How could this have happened in a land with a deep-rooted tradition of inequality, hierarchy, and subservience to higher authority? The first answer is that by 1945, the Japanese people were completely disillusioned with their military leaders and the system of government that led them into terrible suffering, war, disaster, and abject surrender. In their postwar economic misery, most Japanese were ready to experiment with something new, and their prewar experience with parliamentary democracy gave them confidence that it could work.

MacArthur’s most dramatic act was to insist that the Japanese government accept a constitution written in one week in 1946 by American occupiers who were largely unacquainted with Japanese culture, politics, and history.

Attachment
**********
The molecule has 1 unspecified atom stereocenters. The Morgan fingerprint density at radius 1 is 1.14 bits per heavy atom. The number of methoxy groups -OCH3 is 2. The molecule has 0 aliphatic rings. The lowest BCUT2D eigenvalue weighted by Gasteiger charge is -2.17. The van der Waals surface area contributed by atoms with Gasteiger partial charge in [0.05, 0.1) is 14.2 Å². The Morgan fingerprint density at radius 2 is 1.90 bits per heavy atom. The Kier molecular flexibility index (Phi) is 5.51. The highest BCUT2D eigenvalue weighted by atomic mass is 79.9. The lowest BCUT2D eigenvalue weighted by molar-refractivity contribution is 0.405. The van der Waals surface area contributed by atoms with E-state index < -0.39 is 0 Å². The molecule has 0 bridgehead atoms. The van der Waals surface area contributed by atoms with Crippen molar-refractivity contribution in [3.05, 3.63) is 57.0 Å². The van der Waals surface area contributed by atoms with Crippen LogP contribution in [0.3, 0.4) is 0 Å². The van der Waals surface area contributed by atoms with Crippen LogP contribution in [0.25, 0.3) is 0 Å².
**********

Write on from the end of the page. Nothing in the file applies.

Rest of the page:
A second factor was MacArthur himself. In the leadership void following surrender, MacArthur stepped up as a powerful and compelling authority figure who could be trusted—and who could not be resisted. It is hard to imagine how any other American general could have played this role as well.

Moore and Robinson list five yardsticks that were useful in predicting and measuring the successful transition of Third World or post-communist countries to democracy:

1. Economic prosperity: The achievement of a middle class that has successfully overcome the basic needs of public order, food, and shelter. Japan, in the wake of wartime devastation and lack of natural resources, had low prospects in this regard.

2. Literacy: A big plus for Japan.

3. Ethnic homogeneity: Again, Japan’s prospects were bright.

4. Attractive models: England and America, victors in World War II, became attractive models for constitutional democracy in Japan.